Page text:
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ERP Definitions

ERP Definitions

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ERP Definitions

Aug 26, 2021

Ali Coad
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What Is ERP?

Enterprise resource planning (ERP) is a “…framework for organizing, defining, and standardizing the business processes necessary to effectively plan and control an organization so the organization can use its internal knowledge to seek external advantage,” according to the APICS dictionary.

More simply: an ERP is a set of software applications that allow you to efficiently and effectively plan and control your business.

Essentially, ERP systems offer a digitized, 360-degree view of your business. It controls your products and processes, information flow, procedures and relationships between functions, people and activities.

A set of planning applications can provide recommendations for what must be accomplished to meet the forecasted demand and keep the business functioning smoothly—enabling you to be ready for today’s challenges. And tomorrow’s.

How ERP Works

Planning is at the core of ERP.

It’s embodied in a top-down hierarchy of functions—master planning, detailed material and resource planning and execution (production control and purchasing). Master planning is the executive-level function that maintains the operational business plan and supports the sales and operations planning processes.

Detailed material requirements planning uses bill of material and inventory information to develop a complete manufacturing and purchasing plan for all products, assemblies, components and materials.

At this same level, capacity requirements planning tie the production plan to resource availability—which provides visibility for work center capacity and loading.

Clustered around the planning core functions, additional software modules provide support for:

  • Executing the plan (production control and purchasing)

  • Gathering information for tracking status and feedback to planning (closed loop)

  • Accounting and control

Additional modules help manage customer orders and fulfillment, forecasting, costing (often integrated within the execution functions), master data (bills of material and routings), finance (accounts payable and receivable, payroll, general ledger, financial reporting and analysis), quality, and shop-floor data collection.

Definition of Cloud ERP

The definition of cloud ERP is the same as the first sentence of this blog.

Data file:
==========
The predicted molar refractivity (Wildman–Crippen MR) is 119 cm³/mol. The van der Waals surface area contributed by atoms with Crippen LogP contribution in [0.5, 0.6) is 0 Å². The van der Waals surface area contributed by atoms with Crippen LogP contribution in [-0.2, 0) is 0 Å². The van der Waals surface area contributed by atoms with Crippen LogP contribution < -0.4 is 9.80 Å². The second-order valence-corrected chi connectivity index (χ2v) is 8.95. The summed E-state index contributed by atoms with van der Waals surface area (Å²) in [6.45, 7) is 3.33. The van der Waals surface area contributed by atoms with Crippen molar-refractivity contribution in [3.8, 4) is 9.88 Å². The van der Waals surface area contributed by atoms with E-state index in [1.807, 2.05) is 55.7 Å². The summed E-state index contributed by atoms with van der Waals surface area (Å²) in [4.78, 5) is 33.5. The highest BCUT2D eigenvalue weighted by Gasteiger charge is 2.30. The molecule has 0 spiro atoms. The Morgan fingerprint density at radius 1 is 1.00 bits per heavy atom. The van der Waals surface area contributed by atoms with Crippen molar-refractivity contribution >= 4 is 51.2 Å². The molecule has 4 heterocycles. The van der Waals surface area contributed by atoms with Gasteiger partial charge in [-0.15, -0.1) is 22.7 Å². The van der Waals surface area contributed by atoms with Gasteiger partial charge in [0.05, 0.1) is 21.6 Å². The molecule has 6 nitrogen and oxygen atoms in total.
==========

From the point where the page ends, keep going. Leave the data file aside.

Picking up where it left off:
It’s a framework, a foundation. And it enables you to work better, faster and smarter.

The only difference is that a cloud ERP doesn’t need to “live” in a particular place or building. It’s all in the cloud.

Though there are some differences, a lot of businesses use “the cloud” and “SaaS (software as a service)” synonymously. Because in both respects, they’re talking about a “software distribution model in which a service provider hosts applications for customers and makes them available to these customers via the internet.” At least that’s how InfoWorld describes it.

If you’re operating with a cloud ERP, you’re able to be more agile, more scalable, and better prepared for any kind of unexpected event. You don’t rely on hardware and operate with desktop computers. You’re mobile—you can work remotely and on the go while still getting real-time access to all your data.

If you currently operate on-prem, but cloud ERP sounds appealing, you’re not alone. There are a lot of businesses eager to take their first steps on their digital transformation journey—a journey all about harnessing the power of modern solutions to drive efficiency across your entire operation.

You run better when your software runs better. With the cloud, you’re always running strong.

What Is Industry-Specific ERP?

It’s ERP software made specifically for your industry. And, depending on the software, verticals within your industry.

If you work in distribution, for example, supply chain management functionality is essential. If you work with consumer goods importers, EDI and direct-to-consumer shipping functionality are absolutely necessary.

But if you’re in the food and beverage industry, traceability functionality is a must-have. You can’t do good business without it.

Though ERP solutions look different from vendor to vendor, it’d be impossible to define ERP systems without mentioning technology infrastructure.

Your ERP solution must be built on a single, comprehensive database management system. Data analysis and reporting tools are also an essential part of the system, allowing full utilization of the information the system will manage. Also, and perhaps most importantly, when you can centralize your data and harness the power of your analytics and KPIs, you get complete visibility into your profitability. You know exactly what your bottom line is.

The Aptean Advantage

If you’re considering an ERP for your business, you must shop around for an industry-specific ERP solution. That way, you have folks building something specifically for you and the unique challenges you face.

Aptean does this exactly. Whether it’s for food and beverageconsumer goodsdiscrete manufacturing or anything in between—Aptean solutions are purpose-built for the demands of your industry.

And we can say that because we’ve lived it. We’ve worked in those industries too. We know your challenges and pain points. And we’ve built something to help you overcome them. To enable you to thrive.

Aptean ERPs enable you to operate more effectively by enhancing visibility, promoting fluid workflow between departments, streamlining operations and creating more efficient, profitable business practices.

Ready to talk more about an Aptean ERP that can support your business? Reach out, now.

Tell us about yourself and an Aptean specialist will be in touch.